Jalen Williams admits that he doesn't even own a soccer ball.
He doesn't even choose to play soccer in his free time.
He still, from center-midfield, led the Lambert Longhorns as a team captain, facilitating an attack full of underclassmen. His leadership couldn't have been more evident in a 1-0 loss to Norcross in the first round of the Class AAAAAA playoffs. As the Longhorns trailed by just that one goal for the entire second half, Williams was the one who played faster, harder and stronger as the game went on.
His body language spread through the rest of the team like a wildfire, and even though the Longhorns couldn't get the equalizer in that fateful game they came deadly close a handful of times in the final few minutes.
As the Longhorns walked off the field, many with their heads held low in disappointment, Williams stood out as he slowly crossed midfield to embrace his mother. He admits—he was so worn out that it was difficult to wear any type of emotion on his sleeve. Some might find it puzzling, but Williams calls it composure.
The 5-foot-9 frame and youthful complexion of Williams hides the exhaustion he's endured in four years, tirelessly leading the Longhorns. Year-by-year, the team lost strong players, and eventually Williams woke up one morning this past spring realizing he was going to be the man.
So when the Longhorns managed to go 7-1 after a rough start, finishing 11-7 overall, 6-3 in Region 6 and advancing to the state playoffs, Williams felt like his commitment to the game finally paid off.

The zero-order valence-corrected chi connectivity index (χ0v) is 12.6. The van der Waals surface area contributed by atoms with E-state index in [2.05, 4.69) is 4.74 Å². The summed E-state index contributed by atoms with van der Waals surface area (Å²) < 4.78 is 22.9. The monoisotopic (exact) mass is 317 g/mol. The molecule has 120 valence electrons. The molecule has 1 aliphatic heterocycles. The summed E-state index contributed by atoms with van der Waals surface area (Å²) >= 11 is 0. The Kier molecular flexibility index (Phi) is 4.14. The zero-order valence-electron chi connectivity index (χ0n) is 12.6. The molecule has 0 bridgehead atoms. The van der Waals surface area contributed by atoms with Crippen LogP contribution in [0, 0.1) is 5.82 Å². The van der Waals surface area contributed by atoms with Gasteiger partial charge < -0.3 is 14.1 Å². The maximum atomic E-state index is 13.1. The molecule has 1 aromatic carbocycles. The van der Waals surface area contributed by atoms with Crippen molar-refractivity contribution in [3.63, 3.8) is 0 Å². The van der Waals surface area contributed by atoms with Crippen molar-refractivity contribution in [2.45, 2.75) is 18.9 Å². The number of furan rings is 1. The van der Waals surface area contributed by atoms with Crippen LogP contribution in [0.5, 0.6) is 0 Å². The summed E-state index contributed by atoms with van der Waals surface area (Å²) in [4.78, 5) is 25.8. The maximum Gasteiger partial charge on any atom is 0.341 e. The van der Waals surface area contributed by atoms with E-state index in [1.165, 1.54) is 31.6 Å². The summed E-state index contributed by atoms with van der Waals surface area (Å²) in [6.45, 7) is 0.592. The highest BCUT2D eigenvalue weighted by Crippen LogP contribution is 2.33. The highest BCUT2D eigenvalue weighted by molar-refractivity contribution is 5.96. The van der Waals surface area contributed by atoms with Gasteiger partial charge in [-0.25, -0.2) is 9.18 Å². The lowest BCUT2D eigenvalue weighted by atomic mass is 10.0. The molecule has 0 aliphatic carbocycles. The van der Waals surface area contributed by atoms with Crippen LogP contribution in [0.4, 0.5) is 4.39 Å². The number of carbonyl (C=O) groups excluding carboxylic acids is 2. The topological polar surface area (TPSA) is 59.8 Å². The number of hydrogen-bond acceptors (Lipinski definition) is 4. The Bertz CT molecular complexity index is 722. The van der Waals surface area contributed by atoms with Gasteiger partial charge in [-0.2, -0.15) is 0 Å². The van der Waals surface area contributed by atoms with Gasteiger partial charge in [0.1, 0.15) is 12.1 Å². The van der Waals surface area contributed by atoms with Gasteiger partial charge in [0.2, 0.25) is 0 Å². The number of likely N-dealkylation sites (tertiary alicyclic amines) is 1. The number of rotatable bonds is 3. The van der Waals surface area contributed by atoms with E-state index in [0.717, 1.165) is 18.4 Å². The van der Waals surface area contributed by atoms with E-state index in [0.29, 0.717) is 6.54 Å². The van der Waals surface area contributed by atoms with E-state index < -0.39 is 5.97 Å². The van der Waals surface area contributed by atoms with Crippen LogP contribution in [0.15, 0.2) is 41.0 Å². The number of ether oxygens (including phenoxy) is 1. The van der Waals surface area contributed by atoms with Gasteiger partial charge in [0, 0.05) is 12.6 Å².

“Halfway through the year I didn't even think we would make the playoffs,” Williams said. “So for us to bounce back like we did and finish better than we thought was gratifying. I'm disappointed we lost so early in the playoffs, but it was a good year.”
FCN: You admit you don't own a soccer ball, yet you committed to the Lambert varsity team. Why?
Williams: Just the competition. I'm a competitive person. It's something that's always been a part of me and, I honestly didn't even realize how good at soccer I was until high school. I played it on and off growing up, but once I realized I could hang in there it drove me to play.
FCN: What got you into the sport in the first place?
Williams: I think early on my parents just wanted me to find a sport. Baseball, basketball. I remember wanting to try soccer when I was 8 years old, so I played for a couple of years. When I was 13 I started to really get into it, got progressively better and it became more fun. I think that helped a lot.
FCN: Does soccer have a place in your future?
Williams: Honestly, not now. I'm burnt out. The last four years took a lot out of me. I'll be going to Mississippi State to major in finance and then hopefully come back to Atlanta. I had the chance to go play at a school called Newberry in South Carolina but chose not to. It's time for the next step.
FCN: What was your favorite moment from your senior season?
Williams: A few games ago I had a 30-yard shot, maybe 35 yards that just felt perfect. It floated in right under the crossbar.
FCN: What would you say were your biggest strengths on the soccer field?
Williams: Just my ability to score. My ball handling. I've also been pretty good at throw-ins, even though I'm short they go pretty far, kind of like corner kicks.
FCN: What does it mean to you to receive the FCN's Player of the Year award?
Williams: My Mom told me a couple of days ago. I didn't even think I'd get it, so it was exciting when I heard.